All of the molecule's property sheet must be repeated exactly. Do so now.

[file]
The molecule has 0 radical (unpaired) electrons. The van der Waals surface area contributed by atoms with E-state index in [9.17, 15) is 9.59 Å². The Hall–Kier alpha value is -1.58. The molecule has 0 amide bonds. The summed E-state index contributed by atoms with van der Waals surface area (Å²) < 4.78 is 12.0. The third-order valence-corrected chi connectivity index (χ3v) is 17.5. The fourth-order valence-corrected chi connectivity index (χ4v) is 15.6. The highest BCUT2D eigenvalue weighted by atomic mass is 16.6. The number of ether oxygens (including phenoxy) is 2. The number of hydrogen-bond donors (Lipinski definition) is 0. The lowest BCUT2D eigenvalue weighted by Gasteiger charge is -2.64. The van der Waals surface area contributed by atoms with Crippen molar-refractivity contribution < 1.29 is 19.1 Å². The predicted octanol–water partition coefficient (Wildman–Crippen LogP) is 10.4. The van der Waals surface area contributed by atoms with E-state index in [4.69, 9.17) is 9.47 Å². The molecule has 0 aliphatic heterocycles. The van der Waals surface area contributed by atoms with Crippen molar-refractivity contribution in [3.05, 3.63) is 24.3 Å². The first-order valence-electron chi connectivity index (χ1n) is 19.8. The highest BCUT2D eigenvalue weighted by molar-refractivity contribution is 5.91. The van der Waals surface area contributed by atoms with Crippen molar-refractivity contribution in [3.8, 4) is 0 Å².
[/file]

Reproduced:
The molecule has 0 radical (unpaired) electrons. The van der Waals surface area contributed by atoms with E-state index in [9.17, 15) is 9.59 Å². The Hall–Kier alpha value is -1.58. The molecule has 0 amide bonds. The summed E-state index contributed by atoms with van der Waals surface area (Å²) < 4.78 is 12.0. The third-order valence-corrected chi connectivity index (χ3v) is 17.5. The fourth-order valence-corrected chi connectivity index (χ4v) is 15.6. The highest BCUT2D eigenvalue weighted by atomic mass is 16.6. The number of ether oxygens (including phenoxy) is 2. The number of hydrogen-bond donors (Lipinski definition) is 0. The lowest BCUT2D eigenvalue weighted by Gasteiger charge is -2.64. The van der Waals surface area contributed by atoms with Crippen molar-refractivity contribution < 1.29 is 19.1 Å². The predicted octanol–water partition coefficient (Wildman–Crippen LogP) is 10.4. The van der Waals surface area contributed by atoms with E-state index in [4.69, 9.17) is 9.47 Å². The molecule has 0 aliphatic heterocycles. The van der Waals surface area contributed by atoms with Crippen molar-refractivity contribution in [3.05, 3.63) is 24.3 Å². The first-order valence-electron chi connectivity index (χ1n) is 19.8. The highest BCUT2D eigenvalue weighted by molar-refractivity contribution is 5.91. The van der Waals surface area contributed by atoms with Crippen molar-refractivity contribution in [3.8, 4) is 0 Å².